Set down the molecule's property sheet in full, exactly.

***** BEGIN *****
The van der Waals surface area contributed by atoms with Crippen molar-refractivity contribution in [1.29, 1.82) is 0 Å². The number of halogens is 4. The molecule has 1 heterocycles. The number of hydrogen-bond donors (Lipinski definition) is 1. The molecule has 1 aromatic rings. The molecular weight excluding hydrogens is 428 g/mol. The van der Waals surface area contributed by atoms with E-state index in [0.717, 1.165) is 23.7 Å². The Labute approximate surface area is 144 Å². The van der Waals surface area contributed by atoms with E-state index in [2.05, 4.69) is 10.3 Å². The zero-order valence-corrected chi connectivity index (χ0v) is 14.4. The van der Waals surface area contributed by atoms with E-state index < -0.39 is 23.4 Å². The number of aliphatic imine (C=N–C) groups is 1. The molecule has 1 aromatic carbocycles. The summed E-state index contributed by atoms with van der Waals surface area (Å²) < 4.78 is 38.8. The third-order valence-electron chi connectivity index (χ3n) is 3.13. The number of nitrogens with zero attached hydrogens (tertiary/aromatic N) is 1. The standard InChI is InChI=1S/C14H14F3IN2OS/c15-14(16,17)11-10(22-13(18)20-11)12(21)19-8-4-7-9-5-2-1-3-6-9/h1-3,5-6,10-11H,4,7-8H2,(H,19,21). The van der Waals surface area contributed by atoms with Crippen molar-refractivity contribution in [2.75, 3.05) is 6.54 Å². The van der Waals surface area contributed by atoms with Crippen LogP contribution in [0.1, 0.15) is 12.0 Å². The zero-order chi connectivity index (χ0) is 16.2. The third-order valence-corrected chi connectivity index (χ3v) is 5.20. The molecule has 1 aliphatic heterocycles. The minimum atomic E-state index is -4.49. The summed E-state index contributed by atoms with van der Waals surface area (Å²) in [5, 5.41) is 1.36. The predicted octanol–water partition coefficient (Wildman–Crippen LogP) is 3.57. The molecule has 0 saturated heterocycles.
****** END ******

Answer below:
The van der Waals surface area contributed by atoms with Crippen molar-refractivity contribution in [1.29, 1.82) is 0 Å². The number of halogens is 4. The molecule has 1 heterocycles. The number of hydrogen-bond donors (Lipinski definition) is 1. The molecule has 1 aromatic rings. The molecular weight excluding hydrogens is 428 g/mol. The van der Waals surface area contributed by atoms with E-state index in [0.717, 1.165) is 23.7 Å². The Labute approximate surface area is 144 Å². The van der Waals surface area contributed by atoms with E-state index in [2.05, 4.69) is 10.3 Å². The zero-order valence-corrected chi connectivity index (χ0v) is 14.4. The van der Waals surface area contributed by atoms with E-state index < -0.39 is 23.4 Å². The number of aliphatic imine (C=N–C) groups is 1. The molecule has 1 aromatic carbocycles. The summed E-state index contributed by atoms with van der Waals surface area (Å²) < 4.78 is 38.8. The third-order valence-electron chi connectivity index (χ3n) is 3.13. The number of nitrogens with zero attached hydrogens (tertiary/aromatic N) is 1. The standard InChI is InChI=1S/C14H14F3IN2OS/c15-14(16,17)11-10(22-13(18)20-11)12(21)19-8-4-7-9-5-2-1-3-6-9/h1-3,5-6,10-11H,4,7-8H2,(H,19,21). The van der Waals surface area contributed by atoms with Crippen molar-refractivity contribution in [2.75, 3.05) is 6.54 Å². The van der Waals surface area contributed by atoms with Crippen LogP contribution in [0.1, 0.15) is 12.0 Å². The zero-order chi connectivity index (χ0) is 16.2. The third-order valence-corrected chi connectivity index (χ3v) is 5.20. The molecule has 1 aliphatic heterocycles. The minimum atomic E-state index is -4.49. The summed E-state index contributed by atoms with van der Waals surface area (Å²) in [5, 5.41) is 1.36. The predicted octanol–water partition coefficient (Wildman–Crippen LogP) is 3.57. The molecule has 0 saturated heterocycles.